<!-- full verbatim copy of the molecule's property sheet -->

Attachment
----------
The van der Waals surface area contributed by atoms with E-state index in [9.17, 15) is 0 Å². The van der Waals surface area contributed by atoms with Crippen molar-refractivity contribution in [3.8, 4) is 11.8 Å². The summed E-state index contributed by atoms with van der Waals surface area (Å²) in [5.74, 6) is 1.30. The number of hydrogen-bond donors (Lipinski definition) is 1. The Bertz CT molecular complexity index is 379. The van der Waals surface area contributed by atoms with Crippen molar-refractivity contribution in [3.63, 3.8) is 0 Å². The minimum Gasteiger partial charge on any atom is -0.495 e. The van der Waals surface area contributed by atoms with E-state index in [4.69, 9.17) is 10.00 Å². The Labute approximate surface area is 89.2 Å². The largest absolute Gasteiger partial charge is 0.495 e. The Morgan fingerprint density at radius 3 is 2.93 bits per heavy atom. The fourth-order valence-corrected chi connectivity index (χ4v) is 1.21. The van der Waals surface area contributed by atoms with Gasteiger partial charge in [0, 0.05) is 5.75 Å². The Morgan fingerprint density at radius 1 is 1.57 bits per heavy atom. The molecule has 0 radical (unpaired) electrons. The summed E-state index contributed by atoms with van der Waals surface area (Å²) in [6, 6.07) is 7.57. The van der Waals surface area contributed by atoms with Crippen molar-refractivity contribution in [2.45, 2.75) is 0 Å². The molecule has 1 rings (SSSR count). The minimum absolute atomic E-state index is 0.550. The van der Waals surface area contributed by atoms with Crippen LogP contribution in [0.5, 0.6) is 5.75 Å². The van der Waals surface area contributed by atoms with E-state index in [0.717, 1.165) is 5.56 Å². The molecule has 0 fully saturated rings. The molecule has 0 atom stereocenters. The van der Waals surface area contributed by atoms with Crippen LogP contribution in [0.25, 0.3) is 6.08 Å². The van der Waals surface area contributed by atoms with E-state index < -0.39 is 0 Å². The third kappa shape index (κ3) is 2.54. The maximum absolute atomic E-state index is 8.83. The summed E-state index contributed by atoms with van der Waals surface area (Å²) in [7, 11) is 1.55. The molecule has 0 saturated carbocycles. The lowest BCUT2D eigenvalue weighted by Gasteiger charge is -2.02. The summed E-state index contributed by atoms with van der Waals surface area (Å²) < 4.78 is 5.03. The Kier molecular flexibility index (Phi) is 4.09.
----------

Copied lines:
The van der Waals surface area contributed by atoms with E-state index in [9.17, 15) is 0 Å². The van der Waals surface area contributed by atoms with Crippen molar-refractivity contribution in [3.8, 4) is 11.8 Å². The summed E-state index contributed by atoms with van der Waals surface area (Å²) in [5.74, 6) is 1.30. The number of hydrogen-bond donors (Lipinski definition) is 1. The Bertz CT molecular complexity index is 379. The van der Waals surface area contributed by atoms with Crippen molar-refractivity contribution in [3.63, 3.8) is 0 Å². The minimum Gasteiger partial charge on any atom is -0.495 e. The van der Waals surface area contributed by atoms with E-state index in [4.69, 9.17) is 10.00 Å². The Labute approximate surface area is 89.2 Å². The largest absolute Gasteiger partial charge is 0.495 e. The Morgan fingerprint density at radius 3 is 2.93 bits per heavy atom. The fourth-order valence-corrected chi connectivity index (χ4v) is 1.21. The van der Waals surface area contributed by atoms with Gasteiger partial charge in [0, 0.05) is 5.75 Å². The Morgan fingerprint density at radius 1 is 1.57 bits per heavy atom. The molecule has 0 radical (unpaired) electrons. The summed E-state index contributed by atoms with van der Waals surface area (Å²) in [6, 6.07) is 7.57. The van der Waals surface area contributed by atoms with Crippen molar-refractivity contribution in [2.45, 2.75) is 0 Å². The molecule has 1 rings (SSSR count). The minimum absolute atomic E-state index is 0.550. The van der Waals surface area contributed by atoms with Crippen LogP contribution in [0.5, 0.6) is 5.75 Å². The van der Waals surface area contributed by atoms with E-state index in [0.717, 1.165) is 5.56 Å². The molecule has 0 fully saturated rings. The molecule has 0 atom stereocenters. The van der Waals surface area contributed by atoms with Crippen LogP contribution in [0.25, 0.3) is 6.08 Å². The van der Waals surface area contributed by atoms with E-state index < -0.39 is 0 Å². The third kappa shape index (κ3) is 2.54. The maximum absolute atomic E-state index is 8.83. The summed E-state index contributed by atoms with van der Waals surface area (Å²) in [7, 11) is 1.55. The molecule has 0 saturated carbocycles. The lowest BCUT2D eigenvalue weighted by Gasteiger charge is -2.02. The summed E-state index contributed by atoms with van der Waals surface area (Å²) < 4.78 is 5.03. The Kier molecular flexibility index (Phi) is 4.09.